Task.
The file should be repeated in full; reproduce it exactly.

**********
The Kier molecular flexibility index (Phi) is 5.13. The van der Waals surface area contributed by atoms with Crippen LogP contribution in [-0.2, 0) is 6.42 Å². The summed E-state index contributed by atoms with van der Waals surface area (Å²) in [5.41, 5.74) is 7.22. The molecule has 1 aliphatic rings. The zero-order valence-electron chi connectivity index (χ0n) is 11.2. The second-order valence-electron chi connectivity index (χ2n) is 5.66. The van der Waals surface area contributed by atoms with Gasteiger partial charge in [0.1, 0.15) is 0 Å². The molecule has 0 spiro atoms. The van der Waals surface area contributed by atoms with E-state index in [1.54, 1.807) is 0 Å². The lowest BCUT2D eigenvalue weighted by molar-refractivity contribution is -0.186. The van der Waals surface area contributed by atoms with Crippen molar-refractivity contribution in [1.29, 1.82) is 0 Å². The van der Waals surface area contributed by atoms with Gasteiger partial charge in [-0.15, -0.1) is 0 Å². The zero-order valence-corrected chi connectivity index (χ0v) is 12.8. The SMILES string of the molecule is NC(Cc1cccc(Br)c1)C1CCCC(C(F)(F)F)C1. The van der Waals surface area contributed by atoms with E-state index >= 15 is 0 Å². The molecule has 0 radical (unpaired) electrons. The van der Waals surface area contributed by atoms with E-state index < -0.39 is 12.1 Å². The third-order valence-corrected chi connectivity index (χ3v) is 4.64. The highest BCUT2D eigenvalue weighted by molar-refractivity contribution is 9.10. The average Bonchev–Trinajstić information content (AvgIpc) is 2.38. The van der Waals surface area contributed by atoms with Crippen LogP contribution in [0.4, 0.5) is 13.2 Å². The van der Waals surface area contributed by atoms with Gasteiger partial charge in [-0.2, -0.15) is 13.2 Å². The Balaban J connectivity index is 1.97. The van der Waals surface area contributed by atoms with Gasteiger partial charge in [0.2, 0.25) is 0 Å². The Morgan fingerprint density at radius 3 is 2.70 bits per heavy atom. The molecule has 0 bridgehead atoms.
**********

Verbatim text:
The Kier molecular flexibility index (Phi) is 5.13. The van der Waals surface area contributed by atoms with Crippen LogP contribution in [-0.2, 0) is 6.42 Å². The summed E-state index contributed by atoms with van der Waals surface area (Å²) in [5.41, 5.74) is 7.22. The molecule has 1 aliphatic rings. The zero-order valence-electron chi connectivity index (χ0n) is 11.2. The second-order valence-electron chi connectivity index (χ2n) is 5.66. The van der Waals surface area contributed by atoms with Gasteiger partial charge in [0.1, 0.15) is 0 Å². The molecule has 0 spiro atoms. The van der Waals surface area contributed by atoms with E-state index in [1.54, 1.807) is 0 Å². The lowest BCUT2D eigenvalue weighted by molar-refractivity contribution is -0.186. The van der Waals surface area contributed by atoms with Crippen molar-refractivity contribution in [1.29, 1.82) is 0 Å². The van der Waals surface area contributed by atoms with Gasteiger partial charge in [-0.15, -0.1) is 0 Å². The zero-order valence-corrected chi connectivity index (χ0v) is 12.8. The SMILES string of the molecule is NC(Cc1cccc(Br)c1)C1CCCC(C(F)(F)F)C1. The van der Waals surface area contributed by atoms with E-state index >= 15 is 0 Å². The molecule has 0 radical (unpaired) electrons. The van der Waals surface area contributed by atoms with E-state index < -0.39 is 12.1 Å². The third-order valence-corrected chi connectivity index (χ3v) is 4.64. The highest BCUT2D eigenvalue weighted by molar-refractivity contribution is 9.10. The average Bonchev–Trinajstić information content (AvgIpc) is 2.38. The van der Waals surface area contributed by atoms with Crippen LogP contribution in [0.4, 0.5) is 13.2 Å². The van der Waals surface area contributed by atoms with Gasteiger partial charge in [-0.2, -0.15) is 13.2 Å². The Balaban J connectivity index is 1.97. The van der Waals surface area contributed by atoms with Gasteiger partial charge in [0.2, 0.25) is 0 Å². The Morgan fingerprint density at radius 3 is 2.70 bits per heavy atom. The molecule has 0 bridgehead atoms.